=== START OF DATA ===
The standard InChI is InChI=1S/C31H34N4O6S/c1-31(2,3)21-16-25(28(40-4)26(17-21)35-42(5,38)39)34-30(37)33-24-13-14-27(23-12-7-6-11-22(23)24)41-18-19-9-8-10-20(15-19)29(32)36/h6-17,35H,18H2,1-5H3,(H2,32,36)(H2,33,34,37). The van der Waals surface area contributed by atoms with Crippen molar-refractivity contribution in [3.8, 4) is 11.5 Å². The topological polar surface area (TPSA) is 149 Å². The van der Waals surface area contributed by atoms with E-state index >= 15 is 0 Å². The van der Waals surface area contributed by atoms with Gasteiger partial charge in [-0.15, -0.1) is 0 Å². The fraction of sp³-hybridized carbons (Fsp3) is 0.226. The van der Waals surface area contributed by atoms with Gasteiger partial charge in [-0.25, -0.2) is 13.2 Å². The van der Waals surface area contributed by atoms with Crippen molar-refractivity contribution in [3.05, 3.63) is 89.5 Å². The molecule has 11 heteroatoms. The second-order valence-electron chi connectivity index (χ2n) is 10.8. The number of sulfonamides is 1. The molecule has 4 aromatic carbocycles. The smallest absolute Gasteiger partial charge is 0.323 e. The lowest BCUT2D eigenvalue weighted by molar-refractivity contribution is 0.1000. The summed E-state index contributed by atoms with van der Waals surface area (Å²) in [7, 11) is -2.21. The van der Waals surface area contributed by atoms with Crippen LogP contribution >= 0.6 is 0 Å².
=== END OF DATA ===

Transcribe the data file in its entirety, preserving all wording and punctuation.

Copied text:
The standard InChI is InChI=1S/C31H34N4O6S/c1-31(2,3)21-16-25(28(40-4)26(17-21)35-42(5,38)39)34-30(37)33-24-13-14-27(23-12-7-6-11-22(23)24)41-18-19-9-8-10-20(15-19)29(32)36/h6-17,35H,18H2,1-5H3,(H2,32,36)(H2,33,34,37). The van der Waals surface area contributed by atoms with Crippen molar-refractivity contribution in [3.8, 4) is 11.5 Å². The topological polar surface area (TPSA) is 149 Å². The van der Waals surface area contributed by atoms with E-state index >= 15 is 0 Å². The van der Waals surface area contributed by atoms with Gasteiger partial charge in [-0.15, -0.1) is 0 Å². The fraction of sp³-hybridized carbons (Fsp3) is 0.226. The van der Waals surface area contributed by atoms with Gasteiger partial charge in [-0.25, -0.2) is 13.2 Å². The van der Waals surface area contributed by atoms with Crippen molar-refractivity contribution in [3.05, 3.63) is 89.5 Å². The molecule has 11 heteroatoms. The second-order valence-electron chi connectivity index (χ2n) is 10.8. The number of sulfonamides is 1. The molecule has 4 aromatic carbocycles. The smallest absolute Gasteiger partial charge is 0.323 e. The lowest BCUT2D eigenvalue weighted by molar-refractivity contribution is 0.1000. The summed E-state index contributed by atoms with van der Waals surface area (Å²) in [7, 11) is -2.21. The van der Waals surface area contributed by atoms with Crippen LogP contribution >= 0.6 is 0 Å².